LONDON -- "Codel Pell" came and saw London last weekend. It doesn't seem to have conquered much, however, beyond the West End theater district and Harrods department store.

"Codel" is State Department cablese for congressional delegation -- in this case five senators, led by Claiborne Pell (D-R.I.), with four of their wives and assorted staff members, for a total of 28 people.

On the way to Geneva, where the senators -- members of the congressional Arms Control Observer Group -- were due last Monday to participate in a round of briefings by U.S. and Soviet officials on the arms control negotiations, they scheduled a weekend stop in London.

The indirect routing was not unusual, said sources at the U.S. Embassy here. Of about 17,000 official American visitors here last year, an estimated 25 percent were members of Congress, their families and staffs.

Embassy sources insisted they do not begrudge legitimate congressional business. But the fact that many such visits often are little more than what one source called "shopping trips" is seen as particularly ironic in view of congressional efforts to pare embassy budgets to the bone.

Every time a Codel schedules a trip abroad, its transportation, lodging and itinerary must be arranged by the U.S. Embassy in each foreign capital visited. The embassies also are charged with escorting the delegation from touchdown to liftoff.

Much of the cost is paid by the Senate or House of Representatives. But embassy staff members complain that with the services of everyone from the ambassador to the motor pool usually involved, the diplomatic jobs that they are sent here to do often are neglected while they provide host service.

Codel Pell was described as a "typical example" of a delegation visit that used taxpayer money and embassy time. The group, including Pell and his wife; senators Ted Stevens (R-Alaska), Don Nickles (R-Okla.), John Glenn (D-Ohio) and their wives; and unaccompanied Sen. Richard Lugar (R-Ind.), landed at London's Heathrow Airport at 7:30 a.m. on Oct. 10.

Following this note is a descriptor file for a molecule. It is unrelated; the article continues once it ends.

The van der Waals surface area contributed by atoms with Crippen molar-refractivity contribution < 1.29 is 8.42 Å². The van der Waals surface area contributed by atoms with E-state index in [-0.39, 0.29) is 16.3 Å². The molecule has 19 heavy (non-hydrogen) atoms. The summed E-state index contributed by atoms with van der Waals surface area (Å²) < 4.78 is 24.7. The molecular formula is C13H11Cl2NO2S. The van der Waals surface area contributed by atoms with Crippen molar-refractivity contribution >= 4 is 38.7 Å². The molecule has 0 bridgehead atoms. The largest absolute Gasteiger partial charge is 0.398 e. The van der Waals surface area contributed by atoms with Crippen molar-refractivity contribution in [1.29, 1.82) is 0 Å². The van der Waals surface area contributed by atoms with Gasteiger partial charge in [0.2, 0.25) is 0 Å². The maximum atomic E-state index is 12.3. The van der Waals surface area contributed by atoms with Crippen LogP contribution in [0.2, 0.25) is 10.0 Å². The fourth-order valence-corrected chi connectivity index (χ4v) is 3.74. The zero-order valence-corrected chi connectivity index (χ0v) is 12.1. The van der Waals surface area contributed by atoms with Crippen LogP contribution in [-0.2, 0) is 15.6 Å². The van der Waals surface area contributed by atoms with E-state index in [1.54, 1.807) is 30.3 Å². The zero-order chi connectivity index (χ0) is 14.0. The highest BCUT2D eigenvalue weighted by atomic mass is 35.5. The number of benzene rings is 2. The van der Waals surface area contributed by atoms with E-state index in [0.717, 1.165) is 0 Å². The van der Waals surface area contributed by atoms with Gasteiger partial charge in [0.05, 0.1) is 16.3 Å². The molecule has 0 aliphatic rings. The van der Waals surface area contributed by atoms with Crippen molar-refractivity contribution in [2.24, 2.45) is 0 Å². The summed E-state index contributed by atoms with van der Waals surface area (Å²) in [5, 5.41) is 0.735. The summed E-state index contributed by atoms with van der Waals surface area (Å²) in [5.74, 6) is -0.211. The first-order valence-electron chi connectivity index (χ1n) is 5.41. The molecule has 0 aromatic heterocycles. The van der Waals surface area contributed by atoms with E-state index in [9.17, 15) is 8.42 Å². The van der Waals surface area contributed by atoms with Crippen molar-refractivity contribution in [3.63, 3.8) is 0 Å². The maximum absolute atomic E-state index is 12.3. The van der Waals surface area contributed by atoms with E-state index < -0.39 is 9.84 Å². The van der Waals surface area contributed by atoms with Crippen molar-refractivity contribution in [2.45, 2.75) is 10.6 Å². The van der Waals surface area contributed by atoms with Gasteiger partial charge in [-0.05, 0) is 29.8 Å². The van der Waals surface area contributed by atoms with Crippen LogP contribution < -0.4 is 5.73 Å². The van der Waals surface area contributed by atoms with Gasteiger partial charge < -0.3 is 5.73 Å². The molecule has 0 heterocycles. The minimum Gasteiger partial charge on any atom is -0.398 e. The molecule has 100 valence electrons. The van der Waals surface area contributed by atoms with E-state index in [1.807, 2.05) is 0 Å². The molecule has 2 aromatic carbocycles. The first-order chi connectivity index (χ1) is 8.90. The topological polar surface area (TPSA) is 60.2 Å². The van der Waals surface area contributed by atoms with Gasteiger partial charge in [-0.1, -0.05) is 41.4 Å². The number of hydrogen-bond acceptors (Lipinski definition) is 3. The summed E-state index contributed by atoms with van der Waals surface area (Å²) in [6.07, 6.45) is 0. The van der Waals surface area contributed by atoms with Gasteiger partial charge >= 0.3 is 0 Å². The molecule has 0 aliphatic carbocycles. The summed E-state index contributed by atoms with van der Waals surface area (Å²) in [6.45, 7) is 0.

There are daily commercial flights from Washington to Geneva. But the senators traveled aboard a U.S. Air Force jet, via London.

{A spokesman for Pell said in Washington that the London stopover was scheduled both because the military plane supplied by the Pentagon for the flight could not fly directly to Geneva without refueling and because the delegation normally schedules a day of rest to deal with jet lag. The delegation uses military instead of commercial planes for its flights to Geneva, he said, because of the need to have secure communications. Most such trips are made in planes capable of flying nonstop to Geneva, he said.}

{Stevens, the ranking Republican in the delegation, took sharp issue with criticism of the stopover. "They give me a pain in the butt, those people," he said. The weekend visit "may have been an inconvenience to the personal lives" of embassy staffers who assisted them, "but it didn't cost the State Department a penny, and it frosts me to have guys sitting there on easy street in London" criticizing the visit.

{Stevens and others said that while the London stopover was largely for rest, the Sunday and Monday in Geneva were intensive workdays, with no shopping or entertainment, and a 6 a.m. departure last Tuesday.}

Until Oct. 8, sources here said, embassy inquiries as to whether the senators wanted appointments arranged went unanswered. On that day, the embassy received a request for Oct. 10 meetings with Prime Minister Margaret Thatcher and Foreign Secretary Geoffrey Howe. Both were unavailable.

At Heathrow, standard practice called for the embassy to ensure that a VIP "hospitality room" was set up for the delegation's arrival. Official embassy vehicles, plus Foreign Service officers of suitable rank, were on hand to greet the dignitaries.

In central London, the group was lodged at the Churchill Hotel, close to the embassy, where double rooms cost $250 a night. Again following standard Codel practice, a hospitality suite and embassy-staffed control room were set up at the hotel for the duration of the visit.

During the day, sources here said, some members of the delegation went shopping. From 6 to 7 p.m., U.S. Ambassador Charles H. Price II hosted a reception for them at his official residence. The only British government official present, a source said, was junior Foreign Office minister David Mellor.

The senators had specifically requested that they have no evening obligations. Instead, sources said that embassy staff members were asked to make dinner reservations for the delegation, and to obtain tickets to West End plays, including "Les Miserables," Jeffrey Archer's new hit "Beyond Reasonable Doubt," and Simon Grey's "Melon," starring Alan Bates.

On Sunday morning, embassy cars and escorts took the delegation back to Heathrow for their flight to Geneva.